This activity explores the
concept of surface tension. Using common, inexpensive materials,
your students perform a simple experiment that allows them to
see surface tension at work. They will also learn to recognize
examples of surface tension in the natural world, such as water
drops on spider webs or dewdrops on grass. This activity is
designed for students in grades 3–8 and addresses the following
National Standards for physical science: K–4 Properties of
Objects and Materials, and 5–8 Properties of and Changes of
Properties in Matter.
Why do water drops gather on a spider's
web? Why are dewdrops found glistening on blades of grass in the
bright morning sun? Why don't
break through the water's surface? All of the answers to these
questions are in some way related to surface tension.
At the heart of surface tension is the
attractive force between the surface molecules and inner
molecules of a liquid. The surface molecules of a liquid are
pulled toward the center of a mass of liquid by the inner
molecules, causing the surface area of the liquid to contract
and become as small as possible. The energy needed to break
through the surface of a liquid or disrupt a drop is the
liquid's surface tension. Water has a greater surface tension
than most other common liquids. That is why water striders don't
break the water's surface, dewdrops collect on blades of grass,
and water drops collect on spider webs, as seen in this month's
Materials (For each group of 2–3
||Dropper or pipet
dime, quarter (1 of each for each group)
materials needed for each group and place them in a central
||Fill a small
beaker or cup about half full with water.
||Divide your class into groups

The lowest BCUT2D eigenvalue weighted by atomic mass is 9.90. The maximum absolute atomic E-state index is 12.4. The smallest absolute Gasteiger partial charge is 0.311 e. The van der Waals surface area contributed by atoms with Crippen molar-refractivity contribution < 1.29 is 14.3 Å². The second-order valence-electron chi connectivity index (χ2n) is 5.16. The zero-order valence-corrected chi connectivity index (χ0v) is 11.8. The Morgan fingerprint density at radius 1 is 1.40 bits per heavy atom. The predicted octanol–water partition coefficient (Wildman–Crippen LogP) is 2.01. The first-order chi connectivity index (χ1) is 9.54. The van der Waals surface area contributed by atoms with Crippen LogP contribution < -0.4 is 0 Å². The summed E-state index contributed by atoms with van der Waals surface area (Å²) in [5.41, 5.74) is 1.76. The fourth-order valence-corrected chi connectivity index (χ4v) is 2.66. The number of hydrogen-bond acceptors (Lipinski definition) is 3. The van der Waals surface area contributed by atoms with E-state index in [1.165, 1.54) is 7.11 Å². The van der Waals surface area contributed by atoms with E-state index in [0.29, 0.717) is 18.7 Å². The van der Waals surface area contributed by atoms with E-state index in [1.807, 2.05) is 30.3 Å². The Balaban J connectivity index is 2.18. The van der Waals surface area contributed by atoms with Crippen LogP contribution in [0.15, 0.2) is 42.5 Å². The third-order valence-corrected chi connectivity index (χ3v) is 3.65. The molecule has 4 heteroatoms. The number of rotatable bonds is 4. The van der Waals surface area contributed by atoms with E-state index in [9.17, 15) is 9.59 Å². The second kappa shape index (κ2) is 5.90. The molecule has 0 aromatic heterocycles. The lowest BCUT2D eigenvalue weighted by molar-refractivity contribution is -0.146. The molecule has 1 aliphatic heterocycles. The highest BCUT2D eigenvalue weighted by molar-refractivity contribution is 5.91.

of 2–3 students each.
||Have the students in each
group discuss and predict how many drops of water can be
placed on top of a penny lying flat on a table. Each student
should record their prediction and design a data table to
record their observations.
||Designate one student from
each group to collect the materials for their group,
including filling the dropper or pipet with water.
||Instruct each group to place
one drop of water at a time on their penny using their
dropper or pipet until the water rolls of the penny. Each group
counts the number of drops placed on their penny until the
water rolls off and each student records the count in his or
her data table.
||Have your students observe the
water drops on their pennies using a hand lens and then
sketch their observations on a sheet of paper.
||Direct the groups to perform
step 4 at least 3 times and average their results.
||Tell the groups to dry their
coins and work area with the paper towels and return all
materials to the central location.
||Optional: Have your students
create a class chart or graph to display the averaged data
from each group.
||Ask your students to consider
some of the following questions:
||How did their predictions compare with their results?
||What did the water drops look like on the penny?
||What happened when too many water drops were placed on the
||Did the water drops spread out over a large area or form a
||Why do you think water behaves like this?
||Define surface tension for
your students and discuss with them how it relates to this
||Have students describe
examples of surface tension they may have seen in nature,
e.g., a water strider gliding across a pond.
group to repeat the experiment with 2 other coins, e.g., a
dime and a quarter.
groups create a class chart or graph showing the average
number of drops that can fit on each type of coin.
relationship between the size of the coin and the number of
drops that can fit on the coin.
Guide your class through an extended
exploration of surface tension with these great Carolina